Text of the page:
August 23, 2016: Journal of Genetic Psychology
Hagit Sasson, Gustavo Mesch
Cyberbullying is a disturbing behavior associated with the use of communication technologies among adolescents. Many studies have been devoted to the activities of cyber victims as risk factors, while others have considered parental mediation a protective factor. However, there is a paucity of studies investigating the joint contribution of parental mediation, peer norms and risky online activities to the likelihood of being bullied on the Internet. To fill this gap, we conducted a study among a representative sample of 495 sixth to eleventh grade adolescents...
July 8, 2016: Journal of Genetic Psychology
Michelle F Wright, Takuya Yanagida, Ikuko Aoyama, Lenka Dědková, Zheng Li, Shanmukh V Kamble, Fatih Bayraktar, Anna Ševčíková, Shruti Soudi, Hana Macháčková, Li Lei, Chang Shu
The authors' aim was to investigate gender and cultural differences in the attributions used to determine causality for hypothetical public and private face-to-face and cyber victimization scenarios among 3,432 adolescents (age range = 11-15 years; 49% girls) from China, Cyprus, the Czech Republic, India, Japan, and the United States, while accounting for their individualism and collectivism. Adolescents completed a questionnaire on cultural values and read four hypothetical victimization scenarios, including public face-to-face victimization, public cyber victimization, private face-to-face victimization, and private cyber victimization...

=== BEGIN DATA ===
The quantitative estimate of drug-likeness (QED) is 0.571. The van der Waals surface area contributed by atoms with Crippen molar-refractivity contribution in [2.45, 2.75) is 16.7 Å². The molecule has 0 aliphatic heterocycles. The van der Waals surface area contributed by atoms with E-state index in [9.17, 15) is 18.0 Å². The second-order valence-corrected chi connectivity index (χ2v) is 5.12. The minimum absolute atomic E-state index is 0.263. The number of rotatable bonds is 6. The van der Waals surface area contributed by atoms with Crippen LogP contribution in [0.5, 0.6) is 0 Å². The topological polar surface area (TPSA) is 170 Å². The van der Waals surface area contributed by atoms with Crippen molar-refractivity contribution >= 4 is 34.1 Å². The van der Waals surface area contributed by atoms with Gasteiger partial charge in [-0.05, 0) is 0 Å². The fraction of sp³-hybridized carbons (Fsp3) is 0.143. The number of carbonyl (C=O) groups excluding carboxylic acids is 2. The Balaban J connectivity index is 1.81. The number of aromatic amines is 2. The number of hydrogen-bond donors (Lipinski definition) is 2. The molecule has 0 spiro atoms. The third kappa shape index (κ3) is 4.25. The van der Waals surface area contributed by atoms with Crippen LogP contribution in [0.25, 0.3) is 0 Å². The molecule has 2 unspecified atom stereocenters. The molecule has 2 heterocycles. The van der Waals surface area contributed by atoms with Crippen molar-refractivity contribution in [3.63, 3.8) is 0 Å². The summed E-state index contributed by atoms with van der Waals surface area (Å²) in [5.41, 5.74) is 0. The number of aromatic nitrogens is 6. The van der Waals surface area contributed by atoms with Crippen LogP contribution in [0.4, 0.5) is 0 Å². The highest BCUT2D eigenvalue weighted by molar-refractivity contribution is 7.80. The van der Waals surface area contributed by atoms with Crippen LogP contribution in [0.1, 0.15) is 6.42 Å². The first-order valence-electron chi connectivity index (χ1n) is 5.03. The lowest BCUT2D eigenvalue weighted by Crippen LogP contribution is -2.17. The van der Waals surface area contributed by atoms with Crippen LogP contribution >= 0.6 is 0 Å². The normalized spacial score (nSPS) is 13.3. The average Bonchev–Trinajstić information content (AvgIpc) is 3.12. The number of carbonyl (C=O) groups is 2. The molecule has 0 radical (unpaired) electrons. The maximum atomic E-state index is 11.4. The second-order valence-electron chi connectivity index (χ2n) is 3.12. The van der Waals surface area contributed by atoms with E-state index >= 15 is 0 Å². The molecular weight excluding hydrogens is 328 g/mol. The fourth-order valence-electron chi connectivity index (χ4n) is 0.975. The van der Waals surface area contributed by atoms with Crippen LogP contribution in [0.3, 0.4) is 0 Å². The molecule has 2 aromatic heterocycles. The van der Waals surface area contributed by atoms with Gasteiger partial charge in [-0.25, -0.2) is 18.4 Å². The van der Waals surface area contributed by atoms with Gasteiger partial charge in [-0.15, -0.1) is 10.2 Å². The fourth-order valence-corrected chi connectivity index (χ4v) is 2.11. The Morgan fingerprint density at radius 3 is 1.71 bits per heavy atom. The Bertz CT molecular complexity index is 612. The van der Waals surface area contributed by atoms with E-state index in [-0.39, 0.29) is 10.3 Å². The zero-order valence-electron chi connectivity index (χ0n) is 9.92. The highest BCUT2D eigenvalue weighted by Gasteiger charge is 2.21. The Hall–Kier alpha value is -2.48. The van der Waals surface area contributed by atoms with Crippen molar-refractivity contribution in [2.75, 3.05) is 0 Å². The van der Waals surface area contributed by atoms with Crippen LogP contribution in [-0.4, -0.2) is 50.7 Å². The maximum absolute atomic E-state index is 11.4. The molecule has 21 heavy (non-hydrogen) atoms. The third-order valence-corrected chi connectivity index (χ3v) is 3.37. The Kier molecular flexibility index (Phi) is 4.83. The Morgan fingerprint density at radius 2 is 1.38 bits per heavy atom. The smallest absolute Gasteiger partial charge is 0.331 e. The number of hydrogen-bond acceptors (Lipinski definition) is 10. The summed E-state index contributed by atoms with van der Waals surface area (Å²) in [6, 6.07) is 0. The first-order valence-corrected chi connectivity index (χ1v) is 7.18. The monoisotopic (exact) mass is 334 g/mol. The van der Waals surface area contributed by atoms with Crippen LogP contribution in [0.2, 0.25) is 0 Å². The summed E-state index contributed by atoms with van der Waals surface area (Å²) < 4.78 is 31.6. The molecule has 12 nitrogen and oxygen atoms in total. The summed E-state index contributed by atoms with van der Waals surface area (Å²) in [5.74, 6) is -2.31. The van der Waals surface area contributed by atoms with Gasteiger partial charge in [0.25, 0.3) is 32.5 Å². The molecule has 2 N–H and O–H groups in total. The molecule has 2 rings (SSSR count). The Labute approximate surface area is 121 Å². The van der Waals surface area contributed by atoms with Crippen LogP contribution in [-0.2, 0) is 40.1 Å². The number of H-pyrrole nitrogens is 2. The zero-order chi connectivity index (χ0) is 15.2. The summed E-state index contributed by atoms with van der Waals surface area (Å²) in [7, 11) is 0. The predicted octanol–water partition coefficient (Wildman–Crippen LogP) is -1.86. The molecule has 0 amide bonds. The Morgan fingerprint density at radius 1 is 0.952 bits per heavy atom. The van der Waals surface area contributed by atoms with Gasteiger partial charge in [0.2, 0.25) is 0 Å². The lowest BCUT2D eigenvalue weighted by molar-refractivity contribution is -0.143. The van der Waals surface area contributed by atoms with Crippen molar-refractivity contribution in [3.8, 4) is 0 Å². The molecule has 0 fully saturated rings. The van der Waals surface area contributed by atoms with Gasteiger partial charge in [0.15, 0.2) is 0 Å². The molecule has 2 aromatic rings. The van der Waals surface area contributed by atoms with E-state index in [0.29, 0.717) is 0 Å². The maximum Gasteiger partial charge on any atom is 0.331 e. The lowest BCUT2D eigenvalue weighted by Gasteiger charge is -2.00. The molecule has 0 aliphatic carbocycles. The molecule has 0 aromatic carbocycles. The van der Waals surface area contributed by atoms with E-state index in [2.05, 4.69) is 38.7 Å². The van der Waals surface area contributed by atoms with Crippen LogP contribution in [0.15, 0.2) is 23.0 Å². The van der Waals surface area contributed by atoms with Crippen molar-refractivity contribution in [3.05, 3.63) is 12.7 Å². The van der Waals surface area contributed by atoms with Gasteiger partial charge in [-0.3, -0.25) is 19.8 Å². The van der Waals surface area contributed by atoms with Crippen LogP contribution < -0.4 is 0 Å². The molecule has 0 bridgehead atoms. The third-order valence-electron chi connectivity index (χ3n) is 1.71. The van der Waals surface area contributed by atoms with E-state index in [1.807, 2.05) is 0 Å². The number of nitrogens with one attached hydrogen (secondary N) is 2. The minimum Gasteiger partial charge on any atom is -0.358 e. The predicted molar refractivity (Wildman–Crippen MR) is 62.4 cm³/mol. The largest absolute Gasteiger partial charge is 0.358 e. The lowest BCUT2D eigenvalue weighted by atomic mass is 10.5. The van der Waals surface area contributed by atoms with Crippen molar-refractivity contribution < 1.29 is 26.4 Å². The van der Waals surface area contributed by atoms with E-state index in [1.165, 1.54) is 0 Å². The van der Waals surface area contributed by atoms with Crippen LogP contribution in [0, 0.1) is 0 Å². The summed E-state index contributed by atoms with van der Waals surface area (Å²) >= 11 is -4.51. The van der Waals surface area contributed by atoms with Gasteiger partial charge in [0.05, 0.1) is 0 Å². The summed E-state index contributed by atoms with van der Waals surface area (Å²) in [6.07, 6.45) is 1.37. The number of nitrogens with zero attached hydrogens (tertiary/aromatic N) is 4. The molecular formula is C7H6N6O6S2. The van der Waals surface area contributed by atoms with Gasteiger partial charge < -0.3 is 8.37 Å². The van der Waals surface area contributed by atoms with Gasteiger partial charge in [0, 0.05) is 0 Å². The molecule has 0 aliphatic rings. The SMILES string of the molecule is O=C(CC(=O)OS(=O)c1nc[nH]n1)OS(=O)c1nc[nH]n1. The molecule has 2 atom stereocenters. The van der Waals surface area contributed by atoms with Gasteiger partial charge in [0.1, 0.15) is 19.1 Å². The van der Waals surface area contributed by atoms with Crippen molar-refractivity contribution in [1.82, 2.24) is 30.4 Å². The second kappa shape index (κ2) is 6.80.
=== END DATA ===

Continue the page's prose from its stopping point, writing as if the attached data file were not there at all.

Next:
July 5, 2016: Journal of Genetic Psychology
Nicola McGuigan, Amy Stevenson
The authors' aim was to explore whether the age and the familiarity of the individuals comprising a group majority influenced the tendency of 3- and 4-year-old children to conform. Participants were presented with 2 variants of a novel task in which they were required to judge which of 3 line-drawn tigers had the greatest number of stripes. The participants made their judgments in 2 contexts, first after viewing 5 informants perform the task incorrectly, and second without viewing the responses of other individuals...